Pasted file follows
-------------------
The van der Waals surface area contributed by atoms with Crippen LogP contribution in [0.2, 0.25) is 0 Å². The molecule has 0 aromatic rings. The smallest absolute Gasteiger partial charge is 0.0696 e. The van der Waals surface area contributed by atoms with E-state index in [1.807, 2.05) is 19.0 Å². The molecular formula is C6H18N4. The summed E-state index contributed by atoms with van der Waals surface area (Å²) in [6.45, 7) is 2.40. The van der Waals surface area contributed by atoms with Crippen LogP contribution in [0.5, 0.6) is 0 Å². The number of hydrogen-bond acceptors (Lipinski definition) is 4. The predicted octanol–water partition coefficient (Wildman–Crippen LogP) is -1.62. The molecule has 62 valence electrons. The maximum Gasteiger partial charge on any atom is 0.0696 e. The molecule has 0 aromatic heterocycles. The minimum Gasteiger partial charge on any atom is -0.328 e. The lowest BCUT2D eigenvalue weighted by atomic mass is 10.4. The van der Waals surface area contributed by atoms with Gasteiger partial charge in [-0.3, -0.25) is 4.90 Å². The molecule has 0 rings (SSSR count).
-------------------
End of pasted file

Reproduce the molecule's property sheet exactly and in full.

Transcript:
The van der Waals surface area contributed by atoms with Crippen LogP contribution in [0.2, 0.25) is 0 Å². The molecule has 0 aromatic rings. The smallest absolute Gasteiger partial charge is 0.0696 e. The van der Waals surface area contributed by atoms with E-state index in [1.807, 2.05) is 19.0 Å². The molecular formula is C6H18N4. The summed E-state index contributed by atoms with van der Waals surface area (Å²) in [6.45, 7) is 2.40. The van der Waals surface area contributed by atoms with Crippen LogP contribution in [0.5, 0.6) is 0 Å². The number of hydrogen-bond acceptors (Lipinski definition) is 4. The predicted octanol–water partition coefficient (Wildman–Crippen LogP) is -1.62. The molecule has 62 valence electrons. The maximum Gasteiger partial charge on any atom is 0.0696 e. The molecule has 0 aromatic heterocycles. The minimum Gasteiger partial charge on any atom is -0.328 e. The lowest BCUT2D eigenvalue weighted by atomic mass is 10.4. The van der Waals surface area contributed by atoms with Gasteiger partial charge in [-0.3, -0.25) is 4.90 Å². The molecule has 0 rings (SSSR count).